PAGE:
Immigration Corner | Does age matter?
Dear Ms Powell,
How does the Canadian government choose people to go to Canada? How can I get to Canada quickly? I hear age is a big factor, but I’m not sure why that would be important if I’m healthy and have the money to move. Can you shed some light on this issue for me? I’m the principal of a school and have the money to move with my family. Does my age really matter? What else should I look at?
The fastest way to become a permanent resident of Canada is via the Express Entry System. In spite of the pandemic, the Canadian government has still been processing applications. The Express Entry System is utilised by the government to process economic applications for persons who qualify under the Federal Skilled Worker Programme, Federal Skilled Trade Programme, the Canadian Experience Class and some Provincial Nominee Programme.
This is a process whereby each applicant is evaluated based on a Comprehensive Ranking System (CRS) that awards points or scores to applicants, done on key factors that the government uses to determine their likelihood of success and their ability to quickly integrate into the Canadian society.
FACTORS USED TO EVALUATE APPLICANTS
Canada does not hide the fact that their generous immigration system is geared towards attracting the brightest and the best persons with the core skills required to help reverse the effects of an ageing population trend, as many baby boomers are now leaving the workforce and are now requiring care and attention. The general purpose of economic immigration is generally to boost the Canadian economy, and having the resources to move to Canada is a good thing, but there are other factors that will be considered.
Applicants can be awarded most of the points required for selection just based on a core set of human capital factors that are used to assess economic outcomes, such as age, level of education, official language proficiency and Canadian work experience. Additionally, an applicant can be awarded 40 points for spousal factors. Having a brother or sister living in Canada who is a citizen or permanent resident, and strong French language skills, can increase your overall scores significantly.
There is also the possibility of being awarded 100 points for a set of skills transferability and 600 points for candidates who have a provincial or territorial nomination and/or a qualifying offer of arranged employment. Under this system, candidates can score up to a maximum of 1,200 points, and everyone should aim to get the best to maximise their scores as the system is competitive.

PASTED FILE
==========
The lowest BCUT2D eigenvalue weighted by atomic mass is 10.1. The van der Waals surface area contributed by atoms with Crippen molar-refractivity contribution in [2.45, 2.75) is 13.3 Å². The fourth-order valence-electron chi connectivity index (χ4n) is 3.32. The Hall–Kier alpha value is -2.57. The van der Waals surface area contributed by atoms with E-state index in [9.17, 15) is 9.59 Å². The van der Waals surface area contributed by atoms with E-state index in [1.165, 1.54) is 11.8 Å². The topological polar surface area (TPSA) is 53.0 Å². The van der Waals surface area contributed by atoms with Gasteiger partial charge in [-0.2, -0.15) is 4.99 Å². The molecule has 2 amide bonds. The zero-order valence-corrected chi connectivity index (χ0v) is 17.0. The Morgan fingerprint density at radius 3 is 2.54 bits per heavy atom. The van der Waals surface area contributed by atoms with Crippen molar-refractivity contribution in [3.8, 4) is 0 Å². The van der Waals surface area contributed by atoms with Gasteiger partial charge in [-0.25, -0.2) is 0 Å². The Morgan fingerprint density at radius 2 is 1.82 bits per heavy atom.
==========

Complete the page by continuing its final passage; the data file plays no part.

Age is a significant factor as a candidate can get up to 110 points just based on this category. The CRS selection tool evaluates a candidate and grants a score based on his age and the age of their spouse or partner, if they have one. An individual who is 18 years old or 31 years old and single can get 99 points just for age. Compare this with an individual who is between the age of 20-29. If single, the points that would be awarded would be 110. If married, the points would be 100, plus an additional 40 points is available based on spousal factors.
An analysis of the CRS reveal that the points awarded begin a sharp decline from the candidate’s 30th birthday onwards. A 32-year-old would be awarded 94 points, while a 35-year-old would be awarded 77 points. A 40-year-old will only get 50 points, while persons 45 years old and older will get zero points for age. So, the general trend is that you keep losing points the older you get.
THE CRS POINTS SYSTEM
Individuals who are thinking of immigrating to Canada should aim to apply before their 35th birthday, as the points drop significantly by the time an applicant is 35 years. The general trend is that individuals are usually granted an invitation to apply for permanent residence if they can score between 415 to 460 points. Although age is an incredibly significant factor, if you are losing points for age, there are other factors that you can use to ensure you can be selected. Most individuals opt to further their education in Canada as the comprehensive ranking system rewards applicants for their prior periods of study in Canada, or a previous working history in Canada. If you have an approved job offer, you could also be awarded between 50-200 additional points.
What you should be doing is to examine your core points and add the additional points based on the factors above, to determine your total score. Your aim is to score above 400 to even stand a chance of being selected for any of the programmes.
Many individuals find it difficult to navigate the Canadian immigration system. However, there are many immigration lawyers who offer free eligibility assessment to determine if you qualify or if you are a strong candidate under the Express Entry System. If you are still confused, then I suggest that you book a telephone consultation with us to guide you further.
Deidre S. Powell is a lawyer, mediator and notary public with office located in Ottawa, Ontario. Submit your questions and comments via www.deidrepowell.com Tel: 613-695-8777, or find her on Twitter, Instagram or Facebook.